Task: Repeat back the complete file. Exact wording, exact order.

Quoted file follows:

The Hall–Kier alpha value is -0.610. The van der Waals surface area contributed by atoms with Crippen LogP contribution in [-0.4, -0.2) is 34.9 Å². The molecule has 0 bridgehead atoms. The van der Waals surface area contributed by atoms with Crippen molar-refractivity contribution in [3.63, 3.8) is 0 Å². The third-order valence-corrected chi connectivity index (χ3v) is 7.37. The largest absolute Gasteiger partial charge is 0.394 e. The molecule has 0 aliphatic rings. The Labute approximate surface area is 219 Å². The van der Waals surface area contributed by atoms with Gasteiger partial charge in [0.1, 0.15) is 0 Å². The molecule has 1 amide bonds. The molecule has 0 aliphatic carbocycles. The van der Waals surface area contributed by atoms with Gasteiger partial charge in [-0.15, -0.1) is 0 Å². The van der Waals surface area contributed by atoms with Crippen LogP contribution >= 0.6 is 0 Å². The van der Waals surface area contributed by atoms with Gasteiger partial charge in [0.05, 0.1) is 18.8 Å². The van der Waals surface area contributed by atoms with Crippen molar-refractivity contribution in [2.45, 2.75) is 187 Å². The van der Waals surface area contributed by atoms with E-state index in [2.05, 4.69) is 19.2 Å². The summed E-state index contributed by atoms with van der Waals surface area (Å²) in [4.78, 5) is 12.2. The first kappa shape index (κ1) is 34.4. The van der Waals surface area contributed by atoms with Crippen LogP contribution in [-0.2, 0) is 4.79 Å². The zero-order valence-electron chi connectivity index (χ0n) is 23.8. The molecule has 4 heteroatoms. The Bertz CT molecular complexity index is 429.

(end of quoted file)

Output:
The Hall–Kier alpha value is -0.610. The van der Waals surface area contributed by atoms with Crippen LogP contribution in [-0.4, -0.2) is 34.9 Å². The molecule has 0 bridgehead atoms. The van der Waals surface area contributed by atoms with Crippen molar-refractivity contribution in [3.63, 3.8) is 0 Å². The third-order valence-corrected chi connectivity index (χ3v) is 7.37. The largest absolute Gasteiger partial charge is 0.394 e. The molecule has 0 aliphatic rings. The Labute approximate surface area is 219 Å². The van der Waals surface area contributed by atoms with Gasteiger partial charge in [0.1, 0.15) is 0 Å². The molecule has 1 amide bonds. The molecule has 0 aliphatic carbocycles. The van der Waals surface area contributed by atoms with Gasteiger partial charge in [-0.15, -0.1) is 0 Å². The van der Waals surface area contributed by atoms with Crippen LogP contribution >= 0.6 is 0 Å². The van der Waals surface area contributed by atoms with Gasteiger partial charge in [0.05, 0.1) is 18.8 Å². The van der Waals surface area contributed by atoms with Crippen molar-refractivity contribution in [2.45, 2.75) is 187 Å². The van der Waals surface area contributed by atoms with E-state index in [2.05, 4.69) is 19.2 Å². The summed E-state index contributed by atoms with van der Waals surface area (Å²) in [4.78, 5) is 12.2. The first kappa shape index (κ1) is 34.4. The van der Waals surface area contributed by atoms with Crippen LogP contribution in [-0.2, 0) is 4.79 Å². The zero-order valence-electron chi connectivity index (χ0n) is 23.8. The molecule has 4 heteroatoms. The Bertz CT molecular complexity index is 429.